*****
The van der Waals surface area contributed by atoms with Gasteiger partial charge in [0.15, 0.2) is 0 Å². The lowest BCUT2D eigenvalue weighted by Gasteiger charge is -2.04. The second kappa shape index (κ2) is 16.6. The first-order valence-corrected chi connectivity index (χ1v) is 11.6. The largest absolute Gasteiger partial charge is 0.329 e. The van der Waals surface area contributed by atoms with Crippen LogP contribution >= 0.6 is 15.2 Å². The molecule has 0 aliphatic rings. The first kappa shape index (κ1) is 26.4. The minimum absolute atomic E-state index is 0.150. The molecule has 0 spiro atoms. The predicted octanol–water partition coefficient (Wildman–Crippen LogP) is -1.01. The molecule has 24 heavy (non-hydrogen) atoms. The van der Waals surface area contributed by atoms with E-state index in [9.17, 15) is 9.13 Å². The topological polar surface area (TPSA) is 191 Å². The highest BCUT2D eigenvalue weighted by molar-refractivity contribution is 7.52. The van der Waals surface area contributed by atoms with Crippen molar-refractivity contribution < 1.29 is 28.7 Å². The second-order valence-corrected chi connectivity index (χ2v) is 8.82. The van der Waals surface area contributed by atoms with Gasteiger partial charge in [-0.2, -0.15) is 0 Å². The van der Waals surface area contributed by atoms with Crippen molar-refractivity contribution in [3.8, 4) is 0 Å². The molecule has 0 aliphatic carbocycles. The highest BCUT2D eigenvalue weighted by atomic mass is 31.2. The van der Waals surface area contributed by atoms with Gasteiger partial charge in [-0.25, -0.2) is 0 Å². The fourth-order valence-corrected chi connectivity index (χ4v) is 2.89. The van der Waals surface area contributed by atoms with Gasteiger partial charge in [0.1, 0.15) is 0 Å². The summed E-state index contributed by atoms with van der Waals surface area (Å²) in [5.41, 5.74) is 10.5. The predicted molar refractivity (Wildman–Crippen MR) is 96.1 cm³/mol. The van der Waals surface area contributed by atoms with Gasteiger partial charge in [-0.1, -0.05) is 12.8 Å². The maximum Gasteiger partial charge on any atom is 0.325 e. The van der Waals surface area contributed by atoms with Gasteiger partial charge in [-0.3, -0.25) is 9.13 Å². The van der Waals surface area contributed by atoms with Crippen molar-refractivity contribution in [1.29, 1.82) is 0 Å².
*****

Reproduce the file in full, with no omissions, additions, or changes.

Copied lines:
The van der Waals surface area contributed by atoms with Gasteiger partial charge in [0.15, 0.2) is 0 Å². The lowest BCUT2D eigenvalue weighted by Gasteiger charge is -2.04. The second kappa shape index (κ2) is 16.6. The first-order valence-corrected chi connectivity index (χ1v) is 11.6. The largest absolute Gasteiger partial charge is 0.329 e. The van der Waals surface area contributed by atoms with Crippen LogP contribution >= 0.6 is 15.2 Å². The molecule has 0 aliphatic rings. The first kappa shape index (κ1) is 26.4. The minimum absolute atomic E-state index is 0.150. The molecule has 0 spiro atoms. The predicted octanol–water partition coefficient (Wildman–Crippen LogP) is -1.01. The molecule has 24 heavy (non-hydrogen) atoms. The van der Waals surface area contributed by atoms with E-state index in [9.17, 15) is 9.13 Å². The topological polar surface area (TPSA) is 191 Å². The highest BCUT2D eigenvalue weighted by molar-refractivity contribution is 7.52. The van der Waals surface area contributed by atoms with Crippen molar-refractivity contribution < 1.29 is 28.7 Å². The second-order valence-corrected chi connectivity index (χ2v) is 8.82. The van der Waals surface area contributed by atoms with Gasteiger partial charge in [-0.2, -0.15) is 0 Å². The van der Waals surface area contributed by atoms with Crippen molar-refractivity contribution in [3.8, 4) is 0 Å². The molecule has 0 aliphatic carbocycles. The highest BCUT2D eigenvalue weighted by atomic mass is 31.2. The van der Waals surface area contributed by atoms with Gasteiger partial charge in [-0.25, -0.2) is 0 Å². The fourth-order valence-corrected chi connectivity index (χ4v) is 2.89. The van der Waals surface area contributed by atoms with Gasteiger partial charge in [0.1, 0.15) is 0 Å². The summed E-state index contributed by atoms with van der Waals surface area (Å²) in [5.41, 5.74) is 10.5. The predicted molar refractivity (Wildman–Crippen MR) is 96.1 cm³/mol. The van der Waals surface area contributed by atoms with Gasteiger partial charge in [-0.1, -0.05) is 12.8 Å². The maximum Gasteiger partial charge on any atom is 0.325 e. The van der Waals surface area contributed by atoms with Gasteiger partial charge in [-0.3, -0.25) is 9.13 Å². The van der Waals surface area contributed by atoms with Crippen molar-refractivity contribution in [1.29, 1.82) is 0 Å².